A fresh and trippy portrait of the diverse underclass of the commercial fishing industry, Slime Line is a tragicomedy of one college dropout’s attempts to remake himself into a hard-nosed workingman.
Fleeing the aftermath of a bizarre college prank and mourning the death of his deadbeat dad, Garrett Deaver escapes Pennsylvania for a salmon processing plant in remote Alaska, a state he has only known from his father’s stories. There he renames himself Beaver—just like a beaver, he’s “an industrious motherf*cker”—and he connives to become a supervisor at Klak Fancy Salmon, LLC, thinking it will solve his psychological and financial issues. He soon falls in with an entrepreneurial Turkish fish processor and a cynical old woman who mends nets and tells filthy jokes. In these two, he finds solidarity, or even friendship, for the first time in his life.
But the methamphetamines Garrett uses to work long hours delude his thinking, and an old photo on the wall of a bar contradicts his dad’s stories. When sabotage at the plant sets his new friends at odds with management and an ensuing act of violence disrupts his schemes, Garrett is set on a path toward reckoning with his dad’s secret legacy and the mythos of rugged individualism he’d always believed.
Jake Maynard is a fiction writer and essayist from Pennsylvania. He has held a few different jobs in the Alaskan commercial fishing industry. His writing appears in Southern Review, Guernica, Gulf Coast, Alaska Quarterly Review, the New Republic, the Baffler, the New York Times, and others. Slime Line is his first novel.
“A cult classic is born. Jake Maynard’s inspiring Slime Line is a backward glance at what the American novel could achieve before it got highjacked by English departments. Stumbling through the stinking grist of the salmon processing slums, written with fish-gut fingers, and fueled by an impetuous, chemical verve of prose a la Thom Jones, Slime Line exposes Alaska’s wage-slave work camps via the addled observations of its indefatigable narrator, one Garrett Deaver, a kid wielding a filet knife manically passionate about a job that will leave him beaten, abandoned, and hiding from the police inside a floating trailer park while still attempting to solve the mystery of his father’s death. Sinclair and Steinbeck would applaud this novel’s eye, but it’s Maynard’s outrageous characters loosed upon the Alaskan seacoast that propel Slime Line into page-turning madness. Maynard gets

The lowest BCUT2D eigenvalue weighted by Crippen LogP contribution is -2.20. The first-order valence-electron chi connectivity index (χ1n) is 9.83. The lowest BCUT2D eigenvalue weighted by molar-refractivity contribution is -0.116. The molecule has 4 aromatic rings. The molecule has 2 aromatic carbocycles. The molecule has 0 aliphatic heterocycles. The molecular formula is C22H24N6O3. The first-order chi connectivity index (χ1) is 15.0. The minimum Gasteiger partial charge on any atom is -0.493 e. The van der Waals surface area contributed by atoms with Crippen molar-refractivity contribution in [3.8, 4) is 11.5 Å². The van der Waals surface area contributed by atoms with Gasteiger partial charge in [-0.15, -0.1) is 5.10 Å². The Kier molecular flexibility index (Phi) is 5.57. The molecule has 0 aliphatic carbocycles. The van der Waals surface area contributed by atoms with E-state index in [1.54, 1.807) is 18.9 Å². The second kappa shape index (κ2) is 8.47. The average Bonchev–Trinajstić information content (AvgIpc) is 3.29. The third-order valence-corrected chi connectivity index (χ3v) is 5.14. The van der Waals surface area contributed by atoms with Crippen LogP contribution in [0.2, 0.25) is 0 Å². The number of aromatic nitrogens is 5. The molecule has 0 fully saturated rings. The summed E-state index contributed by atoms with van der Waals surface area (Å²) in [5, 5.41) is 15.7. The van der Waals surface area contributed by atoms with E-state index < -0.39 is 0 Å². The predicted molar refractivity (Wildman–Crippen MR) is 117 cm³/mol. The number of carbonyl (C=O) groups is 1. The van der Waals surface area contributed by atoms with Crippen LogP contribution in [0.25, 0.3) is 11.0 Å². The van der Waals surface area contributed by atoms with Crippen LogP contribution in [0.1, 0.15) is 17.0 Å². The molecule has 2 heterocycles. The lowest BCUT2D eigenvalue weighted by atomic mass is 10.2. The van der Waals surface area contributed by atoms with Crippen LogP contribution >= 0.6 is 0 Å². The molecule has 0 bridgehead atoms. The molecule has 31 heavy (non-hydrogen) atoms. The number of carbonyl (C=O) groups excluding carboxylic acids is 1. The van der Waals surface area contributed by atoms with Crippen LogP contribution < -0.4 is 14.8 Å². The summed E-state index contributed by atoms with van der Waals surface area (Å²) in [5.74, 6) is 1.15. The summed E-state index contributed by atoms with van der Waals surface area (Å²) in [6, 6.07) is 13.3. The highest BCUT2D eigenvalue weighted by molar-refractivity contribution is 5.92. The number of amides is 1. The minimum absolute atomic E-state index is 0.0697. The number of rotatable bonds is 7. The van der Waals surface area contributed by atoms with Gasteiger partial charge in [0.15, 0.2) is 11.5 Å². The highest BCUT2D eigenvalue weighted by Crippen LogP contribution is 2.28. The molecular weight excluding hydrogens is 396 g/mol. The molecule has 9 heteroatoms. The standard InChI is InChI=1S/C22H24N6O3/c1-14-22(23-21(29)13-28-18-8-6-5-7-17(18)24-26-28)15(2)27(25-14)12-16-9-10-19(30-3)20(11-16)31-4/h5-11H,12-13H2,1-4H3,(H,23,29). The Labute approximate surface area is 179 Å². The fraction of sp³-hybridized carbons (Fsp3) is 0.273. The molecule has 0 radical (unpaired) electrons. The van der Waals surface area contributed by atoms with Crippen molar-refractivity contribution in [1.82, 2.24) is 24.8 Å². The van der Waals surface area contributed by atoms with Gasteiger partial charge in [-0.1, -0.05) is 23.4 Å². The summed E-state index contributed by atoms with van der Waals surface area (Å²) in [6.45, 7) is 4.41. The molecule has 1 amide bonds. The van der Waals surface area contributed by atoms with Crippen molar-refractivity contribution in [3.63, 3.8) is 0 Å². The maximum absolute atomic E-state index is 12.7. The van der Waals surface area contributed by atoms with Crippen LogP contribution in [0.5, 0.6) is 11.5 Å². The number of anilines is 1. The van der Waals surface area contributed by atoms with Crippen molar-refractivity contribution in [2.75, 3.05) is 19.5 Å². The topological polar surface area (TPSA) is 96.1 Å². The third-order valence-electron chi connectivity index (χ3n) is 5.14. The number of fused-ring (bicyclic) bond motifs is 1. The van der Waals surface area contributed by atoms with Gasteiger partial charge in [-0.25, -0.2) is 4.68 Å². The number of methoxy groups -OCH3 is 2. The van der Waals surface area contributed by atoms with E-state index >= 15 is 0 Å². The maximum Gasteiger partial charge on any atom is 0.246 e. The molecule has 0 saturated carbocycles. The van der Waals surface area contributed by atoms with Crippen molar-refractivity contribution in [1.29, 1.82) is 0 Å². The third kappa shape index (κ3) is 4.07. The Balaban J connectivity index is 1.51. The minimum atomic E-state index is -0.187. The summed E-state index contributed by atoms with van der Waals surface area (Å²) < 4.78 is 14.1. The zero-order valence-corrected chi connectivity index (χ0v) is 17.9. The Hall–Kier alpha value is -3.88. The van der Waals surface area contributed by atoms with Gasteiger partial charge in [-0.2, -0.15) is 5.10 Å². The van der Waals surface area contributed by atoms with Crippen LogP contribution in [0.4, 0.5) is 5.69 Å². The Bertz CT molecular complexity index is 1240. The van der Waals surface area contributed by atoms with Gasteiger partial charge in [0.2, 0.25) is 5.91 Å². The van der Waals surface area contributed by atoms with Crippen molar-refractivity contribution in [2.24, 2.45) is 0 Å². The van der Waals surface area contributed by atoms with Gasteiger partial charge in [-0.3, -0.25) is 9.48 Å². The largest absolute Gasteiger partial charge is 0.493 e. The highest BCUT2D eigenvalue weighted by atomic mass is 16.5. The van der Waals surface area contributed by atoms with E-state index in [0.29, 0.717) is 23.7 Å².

every word right.”
— Lee Durkee, author of The Last Taxi Driver and Stalking Shakespeare.
“Maynard’s Slime Line is an arresting read that sinks its claws deep into your gut and dares you to blink. It’s a story of hard work, loss, exploitation, and family set against a backdrop of blood, ice, and heavy machinery at an Alaskan fish processing plant peopled by misfits, scoundrels, and ghosts. You’ll never look at a salmon filet the same way again.”
— Kim Kelly, author of Fight Like Hell: The Untold Story of American Labor
“A bold and forceful and glorious book, like a beer bottle smashed to bits over your head, leaving you sticky with glass shards. Jake Maynard’s Slime Line depicts the world how it really is, or one hard slice of it anyway: the puke-inducing Alaskan commercial fishing sector. You’ll learn how to gut a salmon in one chapter, then how to lose a family in the next. In both cases, it’s not pretty. (“Everything,” as Maynard tells it, “comes out clean except for the heart.”) This is an eviscerating read, at once improbably raw and real.”
— Ben Purkert, author of The Men Can’t be Saved
“Slime Line is a deeply compelling novel. Maynard’s energetic prose is as gritty and raw as Alaska itself.”
—Callan Wink, author of August
“There aren’t enough gross books about work. This is a story that hasn’t yet been told, and thank goodness Maynard was in right place to bear witness and tell it. Slime Line is a wild romp, both compelling and educational. It will change how people approach fish processing—and work, even—in Alaska.”
—Brendan Jones, author of The Alaskan Laundry
"Slime Line is a stone-cold winner: a book about the dirty work of capitalism, searching for a missing father, and reckoning with your legacy. It’s full of fish guts and lousy shifts, but it’s also driven by a big, beating heart. I found it impossible to put down. As in all great books, the big catch here is the truth, and Jake Maynard hauls it in, one gorgeous sentence after another. Tender, musical, sad, funny as hell. Read it.”
—Steve Almond, author of All the Secrets of the World and Truth Is the Arrow, Mercy Is the Bow